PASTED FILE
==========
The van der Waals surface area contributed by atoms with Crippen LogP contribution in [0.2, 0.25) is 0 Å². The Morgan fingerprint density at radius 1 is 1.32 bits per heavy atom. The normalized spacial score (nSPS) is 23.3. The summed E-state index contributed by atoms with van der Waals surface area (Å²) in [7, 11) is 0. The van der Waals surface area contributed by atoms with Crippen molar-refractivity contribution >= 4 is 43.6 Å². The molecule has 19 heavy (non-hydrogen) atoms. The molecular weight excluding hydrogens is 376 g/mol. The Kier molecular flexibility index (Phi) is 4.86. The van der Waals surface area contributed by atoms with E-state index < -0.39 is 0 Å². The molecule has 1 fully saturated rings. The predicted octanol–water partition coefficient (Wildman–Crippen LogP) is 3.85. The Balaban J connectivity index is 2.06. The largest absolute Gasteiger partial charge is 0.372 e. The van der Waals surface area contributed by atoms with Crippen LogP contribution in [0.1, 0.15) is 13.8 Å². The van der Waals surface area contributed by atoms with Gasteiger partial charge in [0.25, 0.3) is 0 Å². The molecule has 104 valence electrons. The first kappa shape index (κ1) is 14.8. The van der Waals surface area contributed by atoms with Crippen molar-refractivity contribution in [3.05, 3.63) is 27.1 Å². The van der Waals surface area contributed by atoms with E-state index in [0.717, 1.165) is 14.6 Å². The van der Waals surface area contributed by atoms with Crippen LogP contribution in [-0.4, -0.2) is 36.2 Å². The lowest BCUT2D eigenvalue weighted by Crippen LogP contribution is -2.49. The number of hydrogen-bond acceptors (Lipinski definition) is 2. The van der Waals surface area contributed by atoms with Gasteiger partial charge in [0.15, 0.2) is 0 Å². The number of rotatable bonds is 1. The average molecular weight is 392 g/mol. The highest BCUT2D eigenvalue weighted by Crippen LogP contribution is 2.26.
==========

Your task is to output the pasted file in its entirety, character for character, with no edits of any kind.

The van der Waals surface area contributed by atoms with Crippen LogP contribution in [0.2, 0.25) is 0 Å². The Morgan fingerprint density at radius 1 is 1.32 bits per heavy atom. The normalized spacial score (nSPS) is 23.3. The summed E-state index contributed by atoms with van der Waals surface area (Å²) in [7, 11) is 0. The van der Waals surface area contributed by atoms with Crippen molar-refractivity contribution >= 4 is 43.6 Å². The molecule has 19 heavy (non-hydrogen) atoms. The molecular weight excluding hydrogens is 376 g/mol. The Kier molecular flexibility index (Phi) is 4.86. The van der Waals surface area contributed by atoms with E-state index < -0.39 is 0 Å². The molecule has 1 fully saturated rings. The predicted octanol–water partition coefficient (Wildman–Crippen LogP) is 3.85. The Balaban J connectivity index is 2.06. The largest absolute Gasteiger partial charge is 0.372 e. The van der Waals surface area contributed by atoms with Crippen LogP contribution in [0.1, 0.15) is 13.8 Å². The van der Waals surface area contributed by atoms with Gasteiger partial charge in [0.25, 0.3) is 0 Å². The molecule has 104 valence electrons. The first kappa shape index (κ1) is 14.8. The van der Waals surface area contributed by atoms with Crippen molar-refractivity contribution in [3.05, 3.63) is 27.1 Å². The van der Waals surface area contributed by atoms with E-state index in [0.717, 1.165) is 14.6 Å². The van der Waals surface area contributed by atoms with Crippen LogP contribution in [-0.4, -0.2) is 36.2 Å². The lowest BCUT2D eigenvalue weighted by Crippen LogP contribution is -2.49. The number of hydrogen-bond acceptors (Lipinski definition) is 2. The van der Waals surface area contributed by atoms with Gasteiger partial charge in [0.15, 0.2) is 0 Å². The number of rotatable bonds is 1. The average molecular weight is 392 g/mol. The highest BCUT2D eigenvalue weighted by Crippen LogP contribution is 2.26.